17.  Novel Multiplex PCR Assay for Detection of the Staphylococcal Virulence Marker Panton-Valentine Leukocidin Genes and Simultaneous Discrimination of Methicillin-Susceptible from -Resistant Staphylococci 
Journal of Clinical Microbiology  2006;44(3):1141-1144.
We developed a new multiplex PCR assay for detection of Panton-Valentine leukocidin virulence genes and simultaneous discrimination of methicillin-susceptible from -resistant staphylococci. This assay is simple, rapid, and accurate and offers the potential for prompt detection of newly emerging community-associated methicillin-resistant Staphylococcus aureus.
PMCID: PMC1393128  PMID: 16517915
19.  Novel Multiplex PCR Assay for Characterization and Concomitant Subtyping of Staphylococcal Cassette Chromosome mec Types I to V in Methicillin-Resistant Staphylococcus aureus 
Journal of Clinical Microbiology  2005;43(10):5026-5033.
Staphylococcal cassette chromosome mec (SCCmec) typing is essential for understanding the molecular epidemiology of methicillin-resistant Staphylococcus aureus (MRSA). SCCmec elements are currently classified into types I to V based on the nature of the mec and ccr gene complexes, and are further classified into subtypes according to their junkyard region DNA segments. Previously described traditional SCCmec PCR typing schemes require multiple primer sets and PCR experiments, while a previously published multiplex PCR assay is limited in its ability to detect recently discovered types and subtypes such as SCCmec type V and subtypes IVa, b, c, and d. We designed new sets of SCCmec type- and subtype-unique and specific primers and developed a novel multiplex PCR assay allowing for concomitant detection of the methicillin resistance (mecA gene) (also serving as an internal control) to facilitate detection and classification of all currently described SCCmec types and subtypes I, II, III, IVa, b, c, d, and V. Our assay demonstrated 100% sensitivity and specificity in accurately characterizing 54 MRSA strains belonging to the various known SCCmec types and subtypes, when compared with previously described typing methods. Further application of our assay in 453 randomly selected local clinical isolates confirmed its feasibility and practicality. This novel assay offers a rapid, simple, and feasible method for SCCmec typing of MRSA, and may serve as a useful tool for clinicians and epidemiologists in their efforts to prevent and control infections caused by this organism.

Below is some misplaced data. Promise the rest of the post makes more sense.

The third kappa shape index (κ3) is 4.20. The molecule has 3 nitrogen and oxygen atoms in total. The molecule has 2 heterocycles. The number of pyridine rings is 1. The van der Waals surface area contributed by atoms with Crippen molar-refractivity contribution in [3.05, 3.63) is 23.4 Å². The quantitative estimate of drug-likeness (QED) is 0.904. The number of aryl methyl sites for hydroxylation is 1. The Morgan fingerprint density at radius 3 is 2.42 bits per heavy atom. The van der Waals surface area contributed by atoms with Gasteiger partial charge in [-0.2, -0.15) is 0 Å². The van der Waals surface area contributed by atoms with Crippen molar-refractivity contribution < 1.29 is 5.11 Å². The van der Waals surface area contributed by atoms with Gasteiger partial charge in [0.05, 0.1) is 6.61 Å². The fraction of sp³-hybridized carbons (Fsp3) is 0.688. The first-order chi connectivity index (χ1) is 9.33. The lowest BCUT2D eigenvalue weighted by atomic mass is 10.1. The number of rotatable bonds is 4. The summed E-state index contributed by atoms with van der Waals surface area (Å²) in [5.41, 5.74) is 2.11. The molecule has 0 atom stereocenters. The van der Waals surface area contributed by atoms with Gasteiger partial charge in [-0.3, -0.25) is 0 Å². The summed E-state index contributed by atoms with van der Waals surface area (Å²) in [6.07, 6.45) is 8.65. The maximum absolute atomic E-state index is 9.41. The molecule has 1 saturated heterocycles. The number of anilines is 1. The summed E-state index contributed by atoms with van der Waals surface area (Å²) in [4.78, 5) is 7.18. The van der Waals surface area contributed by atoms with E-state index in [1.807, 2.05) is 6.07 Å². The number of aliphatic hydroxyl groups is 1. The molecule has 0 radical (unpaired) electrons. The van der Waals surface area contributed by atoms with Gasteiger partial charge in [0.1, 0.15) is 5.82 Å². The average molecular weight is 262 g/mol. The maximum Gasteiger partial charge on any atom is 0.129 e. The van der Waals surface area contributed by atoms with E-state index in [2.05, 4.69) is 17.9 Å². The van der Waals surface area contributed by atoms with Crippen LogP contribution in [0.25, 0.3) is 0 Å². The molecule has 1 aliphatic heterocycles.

PMCID: PMC1248471  PMID: 16207957
23.  The costs and consequences of methicillin-resistant Staphylococcus aureus infection treatments in Canada 
A multinational randomized controlled trial has shown a trend toward early discharge of patients taking oral linezolid versus intravenous vancomycin (IV) in the treatment of methicillinresistant Staphylococcus aureus (MRSA) infections. Infection treatments resulting in shorter hospitalization durations are associated with cost savings from the hospital perspective.
To determine whether similar economic advantages are associated with oral linezolid, the costs and consequences of linezolid use following vancomycin IV versus the existing practice in the treatment of infections caused by MRSA were compared.
The charts of all patients admitted to one of three tertiary care teaching hospitals between January 1, 1997 and August 31, 2000 and treated with vancomycin IV for an active MRSA infection (skin and soft tissue only) were reviewed. Based on the vancomycin IV chart review data set and a simulated linezolid data set, the clinical consequences and the associated costs of MRSA treatment with vancomycin IV, and oral and IV forms of linezolid were quantified and compared within the framework of a cost-consequence analysis.
Patients treated with oral and IV forms of linezolid compared with the existing practice had a shorter length of stay and required fewer home IV care services, which resulted in a cost savings of $750 (2001 values) to the Canadian health care perspective.
The estimated cost savings associated with linezolid use not only offset the higher acquisition cost of the anti-infective, but may be substantial to health care systems across Canada, especially as the incidence of MRSA continues to rise.
PMCID: PMC2094976  PMID: 18159495
Consequences; Costs; Linezolid; Methicillin-resistant Staphylococcus aureus; MRSA; Vancomycin

Results 1-25 (50)